I find it ironic that the Boy Scouts of America have recently been embroiled in political controversy after a lad got thrown out of his local cub scout association for asking a Republican senator, who was meeting a group of them, some awkward questions about her attitudes towards gun control and African Americans. When I was in the Peebles troop, I knew at least two kids – all of 12 or 13 years old – who declared themselves proud communists. Imagine the awkward questions they’d have asked Margaret Thatcher if she’d come to talk to us. There was also muttering about why we had to salute the Union Jack when it got unfurled at the beginning of each scout meeting and a few souls were constantly threatening to sneakily and subversively replace the furled British flag with a furled Scottish Saltire beforehand. But they never did.
Looking back, I have to admit I was a pretty crap scout. I did just enough camping, hiking, cycling, canoeing and knot-tying to earn the basic Scout’s Standard badge, but that was it. I never bothered to get any of the available proficiency badges. Mind you, the Scoutmaster did once tell my parents that I was the best storyteller the troop had had for years, so if there’d been a proficiency badge for storytelling, I suppose I would have got that.
For the first year or two, I was blissfully happy being an ordinary scout. I also enjoyed it when I became an assistant patrol leader, serving under a patrol leader called John Ogilivie, who later went to Sandhurst and became an army officer – I imagine him doing well in that career. But I enjoyed it less when I became a patrol leader myself, because there were a couple of lads in the patrol whom I didn’t particularly see eye-to-eye with and to get my way I became bossy and ended up throwing my weight around too much. Many years later, when I started to supervise people as part of my work, I underwent enough management courses to know all about such important leadership techniques as going for a win-win solution in confrontational situations and dealing with people assertively, rather than passively or aggressively. If only I’d known back then what I know now…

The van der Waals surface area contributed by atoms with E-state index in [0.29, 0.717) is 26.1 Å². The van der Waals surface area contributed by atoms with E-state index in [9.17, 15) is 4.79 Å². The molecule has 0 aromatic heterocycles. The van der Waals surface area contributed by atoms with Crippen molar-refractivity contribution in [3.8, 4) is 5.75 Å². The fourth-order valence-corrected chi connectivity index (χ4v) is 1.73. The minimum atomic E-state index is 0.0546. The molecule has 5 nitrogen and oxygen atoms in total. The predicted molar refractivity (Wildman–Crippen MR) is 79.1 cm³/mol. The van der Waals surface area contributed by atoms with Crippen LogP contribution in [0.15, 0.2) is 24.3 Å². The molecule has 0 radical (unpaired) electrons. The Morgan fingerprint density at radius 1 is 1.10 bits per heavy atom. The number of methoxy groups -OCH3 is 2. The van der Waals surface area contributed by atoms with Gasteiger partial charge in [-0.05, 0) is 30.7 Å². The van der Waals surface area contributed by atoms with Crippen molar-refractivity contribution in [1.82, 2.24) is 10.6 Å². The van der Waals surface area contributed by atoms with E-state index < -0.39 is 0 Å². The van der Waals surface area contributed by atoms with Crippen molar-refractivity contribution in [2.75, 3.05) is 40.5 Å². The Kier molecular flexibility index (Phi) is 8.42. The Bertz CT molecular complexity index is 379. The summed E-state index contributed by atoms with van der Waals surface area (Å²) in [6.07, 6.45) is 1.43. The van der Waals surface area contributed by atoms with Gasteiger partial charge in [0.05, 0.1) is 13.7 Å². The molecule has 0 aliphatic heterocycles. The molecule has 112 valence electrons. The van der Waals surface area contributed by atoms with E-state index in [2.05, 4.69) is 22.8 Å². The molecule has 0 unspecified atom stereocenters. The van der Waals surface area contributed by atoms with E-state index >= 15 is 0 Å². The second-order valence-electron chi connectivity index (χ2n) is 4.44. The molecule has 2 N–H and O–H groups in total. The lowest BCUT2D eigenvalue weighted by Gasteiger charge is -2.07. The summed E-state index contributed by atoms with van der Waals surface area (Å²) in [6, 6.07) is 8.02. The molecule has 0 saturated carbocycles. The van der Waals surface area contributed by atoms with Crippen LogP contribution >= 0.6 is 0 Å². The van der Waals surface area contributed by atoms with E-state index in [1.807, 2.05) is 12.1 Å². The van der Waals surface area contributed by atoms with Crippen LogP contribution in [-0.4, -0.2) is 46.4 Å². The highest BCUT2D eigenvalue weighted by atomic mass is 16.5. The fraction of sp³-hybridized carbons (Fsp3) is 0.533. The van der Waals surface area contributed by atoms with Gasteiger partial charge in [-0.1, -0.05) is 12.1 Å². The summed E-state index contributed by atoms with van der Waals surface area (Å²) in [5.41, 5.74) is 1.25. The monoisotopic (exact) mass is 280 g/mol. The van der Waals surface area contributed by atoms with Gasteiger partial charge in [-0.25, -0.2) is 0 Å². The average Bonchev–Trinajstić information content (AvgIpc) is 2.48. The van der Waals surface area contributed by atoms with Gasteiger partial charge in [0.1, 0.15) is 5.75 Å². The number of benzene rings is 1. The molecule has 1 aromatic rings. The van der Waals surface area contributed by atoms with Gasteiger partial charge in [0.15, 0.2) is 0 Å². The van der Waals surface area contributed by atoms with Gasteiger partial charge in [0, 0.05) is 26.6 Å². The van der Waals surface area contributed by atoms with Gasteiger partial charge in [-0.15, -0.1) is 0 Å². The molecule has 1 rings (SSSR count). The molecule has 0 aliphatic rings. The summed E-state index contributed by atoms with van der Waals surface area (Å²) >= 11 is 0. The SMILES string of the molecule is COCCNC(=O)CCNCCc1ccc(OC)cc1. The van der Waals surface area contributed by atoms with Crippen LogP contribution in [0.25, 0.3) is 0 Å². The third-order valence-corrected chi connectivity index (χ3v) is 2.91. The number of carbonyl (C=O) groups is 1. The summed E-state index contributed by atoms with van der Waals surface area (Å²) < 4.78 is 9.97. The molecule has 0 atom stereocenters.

Later still, I became a Venture Scout, which was okay, but by then I was experiencing the siren call of other things – girls, parties, rock ‘n’ roll, underage boozing, the social scene at the local rugby club. I’d hung up my scout neckerchief, lanyard and toggle by the time I was 16.
© Weidenfeld & Nicolson
Still, I always feel a surge of nostalgia and kinship when I’m in a foreign country and stumble across traces of indigenous scouting activity – for example, one afternoon when I was strolling along the seafront at Algiers and discovered the office and shop of the Boy Scouts of Algeria, or the day I went exploring the east coast of Mauritius and encountered a camp set up by a Mauritian scout troop. And I was pleased to find out that Keith Richards, one of the coolest – if gnarliest – organisms on the planet, was once in the 7th Dartford Scout Troop. According to his 2010 autobiography Life, he rose through its ranks and became leader of its Beaver Patrol. He was obviously a better scout than I was: “I had badges all over the place, unbelievable! I don’t know where my scout shirt is now, but it’s adorned, stripes and strings and badges all over the place. Looked like I was into bondage.” I’d like to think that from his experiences of running Beaver Patrol, old Keith got a handle on how to run the Rolling Stones later on; and particularly, he learned how to keep Mick Jagger in line.
Anyway, I was inspired to write this blog entry because, a few weeks ago, I was back in Peebles for a short visit; and when I wandered past the site of the old scout hut, I discovered it was gone! It seems that the Peebles scouts have finally managed to find the funds to replace it with a new building, a fragrant, varnished-timber, IKEA-looking effort. If it can withstand half as much punishment as its predecessor did – a century of wear and tear, plus countless hell-for-leather games of indoor football and British Bulldog – it’ll do well.
* I should point out that the camp latrine pit was a pit with stones lining its bottom that people peed into. There was a chemical toilet-tent if you wanted to release anything solid. So when you were pushed into the latrine pit, you dropped a couple of feet and landed on a bed of small stones. You weren’t soiled when you climbed out, but you might smell slightly of wee.